We distribute four newsletters
a year. In this second issue of 2005, we are looking at how e-mail is
most useful and when it should be put aside in favor of face-to-face
communication. Two more articles present solutions for too little respect
in the workplace and warning signs of conflict in its early stages. We
are also asking you for a little time and information. Please participate
in the "Conflict in the Workplace" Poll.
Also, take a moment to check out "Quick Links" (lower right of
this newsletter) for new programs and dates.
Please don't hesitate to forward this newsletter to friends and colleagues
if you'd like. In fact, it would be helpful in increasing the number of
those who take the Conflict Poll. To forward (and retain formatting), use
the link at the bottom of this page. Thanks!
Susan Gunn, Working Dynamics
P.S. Don't forget that we never sell, rent, or give email addresses to
In this issue...
- Working Dynamics Poll: Conflict in the Workplace
- Managing E-Mail
- I Didn't See THAT Coming
Is your mailbox exploding with e-mail? If so, you are
not alone. Many of us rely heavily on this time-efficient and convenient
method of communicating. However, we can be a big fan of electronic mail
and still realize that it often disrupts our workflow and costs us money
in wasted time. On NPR's Morning Edition, Renee Montagne recently reported
on how we can rein in e-mail and make it a tool instead of a burden. Her
segment "Overcoming E-Mail Overload at Work" offers practical
tips to help use e-mail more effectively.
Remember that e-mail is not
the method of communication to choose when you are emotional or
angry. If not used appropriately, e-mail
can complicate rather than simplify our communication. As invaluable
as e-mail is as a business tool, meeting face to face is the best
method if you need to pass along sensitive information or resolve
a misunderstanding. Read more on NPR's website.
Employees (and managers) cry out for the basic need to
be respected. Rodney
Dangerfield, the comedian who built his career on the lament "I get
no respect," and Aretha Franklin, the "Queen of Soul" who
even spelled it out for us in a song that is forever burned in many of our
brains, aren't the only ones to think respect is important. Recently, Naomi
Earp, vice chair of the U.S. Equal Employment Opportunity Commission (EEOC)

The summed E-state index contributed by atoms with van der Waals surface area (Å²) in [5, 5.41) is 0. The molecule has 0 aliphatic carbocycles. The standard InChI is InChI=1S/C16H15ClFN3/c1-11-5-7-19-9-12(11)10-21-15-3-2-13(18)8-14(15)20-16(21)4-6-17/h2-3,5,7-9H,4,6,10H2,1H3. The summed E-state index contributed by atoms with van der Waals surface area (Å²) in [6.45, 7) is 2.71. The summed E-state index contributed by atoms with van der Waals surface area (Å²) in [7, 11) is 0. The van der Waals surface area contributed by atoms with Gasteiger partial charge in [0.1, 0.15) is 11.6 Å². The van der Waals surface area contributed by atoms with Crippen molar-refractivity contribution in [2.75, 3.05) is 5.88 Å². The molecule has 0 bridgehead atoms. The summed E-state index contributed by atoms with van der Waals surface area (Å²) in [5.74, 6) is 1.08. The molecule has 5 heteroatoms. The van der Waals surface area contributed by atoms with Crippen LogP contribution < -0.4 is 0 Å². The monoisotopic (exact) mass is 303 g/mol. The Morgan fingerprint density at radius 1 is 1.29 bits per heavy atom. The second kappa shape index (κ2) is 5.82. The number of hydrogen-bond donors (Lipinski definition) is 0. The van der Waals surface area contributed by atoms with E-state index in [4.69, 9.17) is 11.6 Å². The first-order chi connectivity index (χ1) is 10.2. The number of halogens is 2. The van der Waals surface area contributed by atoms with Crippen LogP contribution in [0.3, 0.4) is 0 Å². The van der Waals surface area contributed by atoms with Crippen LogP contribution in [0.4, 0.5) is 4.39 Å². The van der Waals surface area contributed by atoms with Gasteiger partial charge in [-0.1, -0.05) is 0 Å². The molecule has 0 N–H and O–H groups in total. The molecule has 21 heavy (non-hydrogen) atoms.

spoke out on the critical need for supervisors to respect workers and workers
to respect supervisors. She said, "If we could just learn how to do
that, workplaces — and society in general — would be a whole lot better off."
Everyone is different. How
can you show respect in a genuine way that is appreciated? Primarily, if you can make the time and give
the effort to 1) look at the situation from where the other person
stands, 2) ask questions to understand, and 3) listen better, you'll
not act on auto-pilot and avoid hurts that are interpreted as disrespect.
Seeing things from where the other person stands helps us be as respectful
as we always intended.
Working Dynamics would like
to hear from you. Click the link below to give us your comments
(no need to give your name unless you want). We are interested in hearing specifically what others do when they
are showing that they respect you. What do you do to show respect
to others? How do you react when you think that you are not being
I Didn't See THAT
Even very successful people can miss the early
stages of costly human resource issues, but they don't have to. Often the busy manager
or business owner says that a team blow up, a resignation from
a valuable employee, or a legal employment charge seemed to "come
out of the blue." They say "things seemed fine, there
weren't any warning signs" or "I certainly didn't see
Odds are there were cues or signals
that someone had a problem, but they weren't picked up. Being task-oriented and focused on projects, deadlines,
budgets, etc. can serve you well in many respects. Don't let that laser-beam
focus let you miss important early indicators that conflict is brewing.
Research supports that conflict handled in its earliest stages is most
effective. Getting consumed with a project or a deadline can result in
missing important shifts in team dynamics and result in a misstep you can't
Okay, you know you shouldn't avoid conflict in your team. What should
you look for?
Working Dynamics Poll: Conflict in
What about conflict in the
workplace? Working Dynamics
asks you to take a quick poll (six multiple-choice questions; two
minutes). This survey replicates the January 2003 Center for Creative
Leadership (CCL) survey of its newsletter readers. To take the survey,
you'll click the link below to get started.
How long will the survey take? With only six questions to answer,
we really do think it should take you one or two minutes!
Who will see your responses? Working Dynamics will receive all survey
responses in totals. We are using a survey program that will not
ask your name or any other identifying information. We will not be
able to see the email address of those who respond. We will receive
responses in percentages to each question.
How will the survey results
be used? Working Dynamics may use the
results in presentations and in future newsletters. We will give
you the results of this survey along with those of the 2003 CCL Poll
in a future newsletter. Again, your responses are anonymous and are
reported to us in totals.
How do you take the survey? Click the link below and follow the
instructions you are given.
Thank you! If you have any questions, call Susan Gunn at (804) 353-9527
or email firstname.lastname@example.org.
(Take the Conflict Poll)